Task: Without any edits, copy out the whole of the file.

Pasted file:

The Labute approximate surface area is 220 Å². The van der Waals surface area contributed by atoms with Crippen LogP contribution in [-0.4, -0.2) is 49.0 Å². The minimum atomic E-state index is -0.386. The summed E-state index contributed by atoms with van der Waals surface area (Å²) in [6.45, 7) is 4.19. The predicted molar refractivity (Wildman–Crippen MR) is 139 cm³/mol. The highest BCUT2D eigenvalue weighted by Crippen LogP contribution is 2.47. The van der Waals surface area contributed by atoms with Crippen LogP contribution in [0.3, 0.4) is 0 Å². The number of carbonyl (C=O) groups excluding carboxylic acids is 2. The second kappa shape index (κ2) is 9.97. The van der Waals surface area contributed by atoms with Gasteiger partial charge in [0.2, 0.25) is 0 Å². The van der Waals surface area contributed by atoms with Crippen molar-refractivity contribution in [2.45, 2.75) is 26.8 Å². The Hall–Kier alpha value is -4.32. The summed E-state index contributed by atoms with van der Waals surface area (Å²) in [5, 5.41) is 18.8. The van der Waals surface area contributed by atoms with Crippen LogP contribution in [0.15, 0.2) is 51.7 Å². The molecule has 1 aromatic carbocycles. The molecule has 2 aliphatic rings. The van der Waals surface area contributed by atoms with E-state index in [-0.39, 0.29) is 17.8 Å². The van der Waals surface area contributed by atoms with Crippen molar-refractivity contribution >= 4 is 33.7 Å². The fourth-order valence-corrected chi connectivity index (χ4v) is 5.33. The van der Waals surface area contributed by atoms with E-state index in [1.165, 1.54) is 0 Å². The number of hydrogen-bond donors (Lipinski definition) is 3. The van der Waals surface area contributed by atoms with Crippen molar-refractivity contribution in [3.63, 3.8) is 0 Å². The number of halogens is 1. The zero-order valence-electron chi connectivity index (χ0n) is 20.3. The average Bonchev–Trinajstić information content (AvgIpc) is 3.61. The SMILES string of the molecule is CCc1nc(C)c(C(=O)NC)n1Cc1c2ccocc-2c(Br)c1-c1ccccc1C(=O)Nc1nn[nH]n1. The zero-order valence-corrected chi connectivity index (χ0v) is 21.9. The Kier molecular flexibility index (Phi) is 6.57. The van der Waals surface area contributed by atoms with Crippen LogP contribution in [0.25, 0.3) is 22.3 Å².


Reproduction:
The Labute approximate surface area is 220 Å². The van der Waals surface area contributed by atoms with Crippen LogP contribution in [-0.4, -0.2) is 49.0 Å². The minimum atomic E-state index is -0.386. The summed E-state index contributed by atoms with van der Waals surface area (Å²) in [6.45, 7) is 4.19. The predicted molar refractivity (Wildman–Crippen MR) is 139 cm³/mol. The highest BCUT2D eigenvalue weighted by Crippen LogP contribution is 2.47. The van der Waals surface area contributed by atoms with Crippen LogP contribution in [0.3, 0.4) is 0 Å². The number of carbonyl (C=O) groups excluding carboxylic acids is 2. The second kappa shape index (κ2) is 9.97. The van der Waals surface area contributed by atoms with Gasteiger partial charge in [0.2, 0.25) is 0 Å². The van der Waals surface area contributed by atoms with Crippen molar-refractivity contribution in [2.45, 2.75) is 26.8 Å². The Hall–Kier alpha value is -4.32. The summed E-state index contributed by atoms with van der Waals surface area (Å²) in [5, 5.41) is 18.8. The van der Waals surface area contributed by atoms with Crippen LogP contribution in [0.15, 0.2) is 51.7 Å². The molecule has 1 aromatic carbocycles. The molecule has 2 aliphatic rings. The van der Waals surface area contributed by atoms with E-state index in [-0.39, 0.29) is 17.8 Å². The van der Waals surface area contributed by atoms with Crippen molar-refractivity contribution >= 4 is 33.7 Å². The fourth-order valence-corrected chi connectivity index (χ4v) is 5.33. The van der Waals surface area contributed by atoms with E-state index in [1.165, 1.54) is 0 Å². The number of hydrogen-bond donors (Lipinski definition) is 3. The van der Waals surface area contributed by atoms with Crippen molar-refractivity contribution in [3.63, 3.8) is 0 Å². The number of halogens is 1. The zero-order valence-electron chi connectivity index (χ0n) is 20.3. The average Bonchev–Trinajstić information content (AvgIpc) is 3.61. The SMILES string of the molecule is CCc1nc(C)c(C(=O)NC)n1Cc1c2ccocc-2c(Br)c1-c1ccccc1C(=O)Nc1nn[nH]n1. The zero-order valence-corrected chi connectivity index (χ0v) is 21.9. The Kier molecular flexibility index (Phi) is 6.57. The van der Waals surface area contributed by atoms with Crippen LogP contribution in [0.25, 0.3) is 22.3 Å².